Is It A Good Time To Refinance?May 8, 2020 3:50 am
I get this question a lot from friends and clients: “Should I refinance my mortgage?” The answer is not always so simple. In fact, many of us thought the days of refinancing were almost over (well…not literally) because so many people who purchased homes or refinanced over the last few years have received such low rates that the thought of getting even a lower rate seemed unlikely. At the very least, you might want to explore the possibility of refinancing your current mortgage. Before I get into what to consider before deciding on whether refinancing makes sense, let’s take a quick look at how rates are generally set and how they have changed over the last year or so.
How are mortgage rates determined?
There are many factors that go into setting mortgage rates, but one of the most widely used benchmarks to determine if mortgage rates are headed up or down is the 10-year US Treasury bond. Why?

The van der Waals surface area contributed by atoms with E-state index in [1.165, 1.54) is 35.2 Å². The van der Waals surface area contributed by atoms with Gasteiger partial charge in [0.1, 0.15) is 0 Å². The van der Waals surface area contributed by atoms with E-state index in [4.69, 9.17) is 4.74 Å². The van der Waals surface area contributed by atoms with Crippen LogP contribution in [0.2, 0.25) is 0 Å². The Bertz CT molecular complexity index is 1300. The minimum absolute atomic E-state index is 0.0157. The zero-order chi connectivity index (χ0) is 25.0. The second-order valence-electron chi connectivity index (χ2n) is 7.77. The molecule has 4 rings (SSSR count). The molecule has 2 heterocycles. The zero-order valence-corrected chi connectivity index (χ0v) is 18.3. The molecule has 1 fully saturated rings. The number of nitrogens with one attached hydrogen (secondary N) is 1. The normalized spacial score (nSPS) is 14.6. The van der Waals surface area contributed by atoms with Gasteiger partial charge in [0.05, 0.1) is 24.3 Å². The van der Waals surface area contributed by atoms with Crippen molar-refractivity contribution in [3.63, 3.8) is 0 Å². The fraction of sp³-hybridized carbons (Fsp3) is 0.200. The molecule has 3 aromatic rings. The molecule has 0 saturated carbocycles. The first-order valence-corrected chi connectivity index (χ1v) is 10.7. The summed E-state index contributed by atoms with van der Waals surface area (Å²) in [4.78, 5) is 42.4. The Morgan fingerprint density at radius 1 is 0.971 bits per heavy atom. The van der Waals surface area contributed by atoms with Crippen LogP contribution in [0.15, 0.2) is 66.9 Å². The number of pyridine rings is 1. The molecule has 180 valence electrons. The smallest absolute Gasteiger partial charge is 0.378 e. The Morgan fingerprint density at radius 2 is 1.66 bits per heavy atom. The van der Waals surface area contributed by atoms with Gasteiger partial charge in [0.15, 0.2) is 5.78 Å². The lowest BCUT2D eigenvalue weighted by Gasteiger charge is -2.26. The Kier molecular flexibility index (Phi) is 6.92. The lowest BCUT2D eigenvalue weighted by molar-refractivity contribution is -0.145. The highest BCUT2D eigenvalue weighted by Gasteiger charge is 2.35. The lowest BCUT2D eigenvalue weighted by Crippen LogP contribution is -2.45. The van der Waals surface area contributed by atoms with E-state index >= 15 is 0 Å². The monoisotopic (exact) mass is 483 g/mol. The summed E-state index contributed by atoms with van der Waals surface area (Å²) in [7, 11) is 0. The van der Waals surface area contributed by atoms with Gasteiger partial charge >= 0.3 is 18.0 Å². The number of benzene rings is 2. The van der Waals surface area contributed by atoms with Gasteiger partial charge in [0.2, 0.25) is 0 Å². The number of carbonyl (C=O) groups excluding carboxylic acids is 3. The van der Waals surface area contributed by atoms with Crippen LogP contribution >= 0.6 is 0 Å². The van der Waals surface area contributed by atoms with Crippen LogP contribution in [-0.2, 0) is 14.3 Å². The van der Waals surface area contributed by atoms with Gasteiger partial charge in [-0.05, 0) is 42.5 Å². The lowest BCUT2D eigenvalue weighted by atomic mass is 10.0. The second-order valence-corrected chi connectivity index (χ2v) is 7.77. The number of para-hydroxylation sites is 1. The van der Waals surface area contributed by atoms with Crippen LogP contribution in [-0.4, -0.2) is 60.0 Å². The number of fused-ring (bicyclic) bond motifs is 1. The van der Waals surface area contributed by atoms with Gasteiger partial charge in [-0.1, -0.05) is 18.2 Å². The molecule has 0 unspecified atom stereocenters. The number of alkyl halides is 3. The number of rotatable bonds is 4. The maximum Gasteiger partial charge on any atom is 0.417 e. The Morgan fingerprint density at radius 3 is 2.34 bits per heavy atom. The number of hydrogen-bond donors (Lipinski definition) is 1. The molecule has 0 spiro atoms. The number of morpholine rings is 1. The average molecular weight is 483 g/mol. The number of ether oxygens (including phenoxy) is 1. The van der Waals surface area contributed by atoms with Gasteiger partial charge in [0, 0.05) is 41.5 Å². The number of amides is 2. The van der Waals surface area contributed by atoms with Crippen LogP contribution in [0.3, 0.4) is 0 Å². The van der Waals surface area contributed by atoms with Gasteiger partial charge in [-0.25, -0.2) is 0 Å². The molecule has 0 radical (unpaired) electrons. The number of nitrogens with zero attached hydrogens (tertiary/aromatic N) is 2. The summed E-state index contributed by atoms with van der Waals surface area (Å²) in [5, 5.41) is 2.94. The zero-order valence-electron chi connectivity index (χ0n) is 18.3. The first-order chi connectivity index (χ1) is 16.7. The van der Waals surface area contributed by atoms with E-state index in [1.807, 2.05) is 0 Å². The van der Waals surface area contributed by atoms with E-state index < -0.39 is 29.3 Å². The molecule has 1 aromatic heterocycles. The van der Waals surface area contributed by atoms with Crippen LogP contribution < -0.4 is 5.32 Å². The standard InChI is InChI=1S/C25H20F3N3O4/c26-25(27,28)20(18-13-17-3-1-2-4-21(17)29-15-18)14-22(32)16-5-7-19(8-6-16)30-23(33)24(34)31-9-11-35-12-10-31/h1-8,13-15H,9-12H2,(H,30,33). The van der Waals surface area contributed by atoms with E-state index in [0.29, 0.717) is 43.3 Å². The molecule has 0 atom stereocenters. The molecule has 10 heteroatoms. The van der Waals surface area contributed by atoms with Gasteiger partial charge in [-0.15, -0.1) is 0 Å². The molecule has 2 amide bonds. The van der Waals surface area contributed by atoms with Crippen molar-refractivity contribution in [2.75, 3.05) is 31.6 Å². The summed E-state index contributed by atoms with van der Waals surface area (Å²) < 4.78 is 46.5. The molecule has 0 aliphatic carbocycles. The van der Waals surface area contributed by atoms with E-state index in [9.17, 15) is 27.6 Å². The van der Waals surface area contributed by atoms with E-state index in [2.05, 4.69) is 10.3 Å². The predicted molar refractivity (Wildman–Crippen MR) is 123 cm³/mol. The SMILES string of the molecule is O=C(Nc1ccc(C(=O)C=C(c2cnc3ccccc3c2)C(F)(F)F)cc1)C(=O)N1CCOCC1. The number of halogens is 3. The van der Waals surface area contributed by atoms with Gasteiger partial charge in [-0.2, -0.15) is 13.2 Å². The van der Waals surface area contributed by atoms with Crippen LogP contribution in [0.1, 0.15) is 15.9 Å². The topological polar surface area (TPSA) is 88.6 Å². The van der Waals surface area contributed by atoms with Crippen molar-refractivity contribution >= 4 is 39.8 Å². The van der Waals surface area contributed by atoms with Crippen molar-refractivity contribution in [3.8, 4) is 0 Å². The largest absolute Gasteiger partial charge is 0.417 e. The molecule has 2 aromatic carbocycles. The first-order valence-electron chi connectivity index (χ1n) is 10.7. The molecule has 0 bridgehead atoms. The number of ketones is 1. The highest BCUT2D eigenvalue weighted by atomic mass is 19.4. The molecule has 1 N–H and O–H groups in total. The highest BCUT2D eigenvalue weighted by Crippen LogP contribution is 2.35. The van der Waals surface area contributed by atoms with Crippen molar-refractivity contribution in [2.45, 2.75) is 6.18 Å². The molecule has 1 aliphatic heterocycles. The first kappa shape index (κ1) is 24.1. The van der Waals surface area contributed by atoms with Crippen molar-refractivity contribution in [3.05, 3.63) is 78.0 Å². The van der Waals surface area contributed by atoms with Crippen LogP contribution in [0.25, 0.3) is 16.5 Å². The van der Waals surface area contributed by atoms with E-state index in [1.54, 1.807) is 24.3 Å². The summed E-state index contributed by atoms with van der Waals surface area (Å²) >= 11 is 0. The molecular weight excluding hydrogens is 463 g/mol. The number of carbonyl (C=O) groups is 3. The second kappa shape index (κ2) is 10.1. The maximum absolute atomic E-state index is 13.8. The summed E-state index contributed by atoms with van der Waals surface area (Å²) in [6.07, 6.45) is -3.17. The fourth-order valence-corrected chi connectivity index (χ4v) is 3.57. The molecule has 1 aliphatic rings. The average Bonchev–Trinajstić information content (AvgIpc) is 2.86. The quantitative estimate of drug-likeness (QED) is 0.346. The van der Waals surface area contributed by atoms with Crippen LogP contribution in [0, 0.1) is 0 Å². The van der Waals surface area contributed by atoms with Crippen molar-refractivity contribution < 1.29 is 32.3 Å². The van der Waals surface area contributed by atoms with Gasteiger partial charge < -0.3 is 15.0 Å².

As most of us know, the typical mortgage sold to consumers is the 30-year mortgage. However, the reality is that many mortgages are either refinanced or paid off within 10 years. Therefore, the 10-year US Treasury bond is a great benchmark to determine the direction of mortgage rates. Generally, the 30-year mortgage is about 1.60%-1.70% higher than the 10-year US Treasury bond. The typical mortgage sold to consumers is the 30-year mortgage; however, the reality is that many mortgages are either refinanced or paid off within 10 years. Therefore, the 10-year US Treasury bond is a great benchmark to determine the direction of mortgage rates. The 30-year mortgage is usually about 1.50%-1.70% percent higher than the 10-year US Treasury bond because the US Treasury bond is guaranteed by the US Government. In fact, according to the Federal Bank of St Louis, the last three years the spread has been 1.7%. So, given that the 10 year is at approximately .58% (which is something I didn’t think I would ever see) would mean that 30-year mortgage rates should be about 2.25% to 2.5% but that isn’t the case. It stands at about 3.0%. So why isn’t the rate falling in lockstep with the 10-year bond like it usually does and maintain about a 1.7% -1.9% spread? There are many reasons but here are a few: